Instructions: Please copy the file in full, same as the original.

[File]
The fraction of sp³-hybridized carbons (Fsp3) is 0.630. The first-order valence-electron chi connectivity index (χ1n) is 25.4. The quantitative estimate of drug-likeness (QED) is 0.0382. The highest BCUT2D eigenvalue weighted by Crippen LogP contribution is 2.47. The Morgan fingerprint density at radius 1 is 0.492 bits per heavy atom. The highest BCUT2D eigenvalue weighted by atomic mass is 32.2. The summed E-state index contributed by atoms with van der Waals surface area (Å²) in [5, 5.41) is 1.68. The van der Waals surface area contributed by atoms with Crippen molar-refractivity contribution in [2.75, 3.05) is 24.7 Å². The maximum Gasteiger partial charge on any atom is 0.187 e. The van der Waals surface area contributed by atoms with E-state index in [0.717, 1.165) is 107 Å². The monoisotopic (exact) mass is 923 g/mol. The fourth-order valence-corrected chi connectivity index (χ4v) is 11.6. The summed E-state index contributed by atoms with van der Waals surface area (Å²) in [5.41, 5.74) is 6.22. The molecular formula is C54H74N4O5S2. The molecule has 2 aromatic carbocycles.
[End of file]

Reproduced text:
The fraction of sp³-hybridized carbons (Fsp3) is 0.630. The first-order valence-electron chi connectivity index (χ1n) is 25.4. The quantitative estimate of drug-likeness (QED) is 0.0382. The highest BCUT2D eigenvalue weighted by Crippen LogP contribution is 2.47. The Morgan fingerprint density at radius 1 is 0.492 bits per heavy atom. The highest BCUT2D eigenvalue weighted by atomic mass is 32.2. The summed E-state index contributed by atoms with van der Waals surface area (Å²) in [5, 5.41) is 1.68. The van der Waals surface area contributed by atoms with Crippen molar-refractivity contribution in [2.75, 3.05) is 24.7 Å². The maximum Gasteiger partial charge on any atom is 0.187 e. The van der Waals surface area contributed by atoms with E-state index in [0.717, 1.165) is 107 Å². The monoisotopic (exact) mass is 923 g/mol. The fourth-order valence-corrected chi connectivity index (χ4v) is 11.6. The summed E-state index contributed by atoms with van der Waals surface area (Å²) in [5.41, 5.74) is 6.22. The molecular formula is C54H74N4O5S2. The molecule has 2 aromatic carbocycles.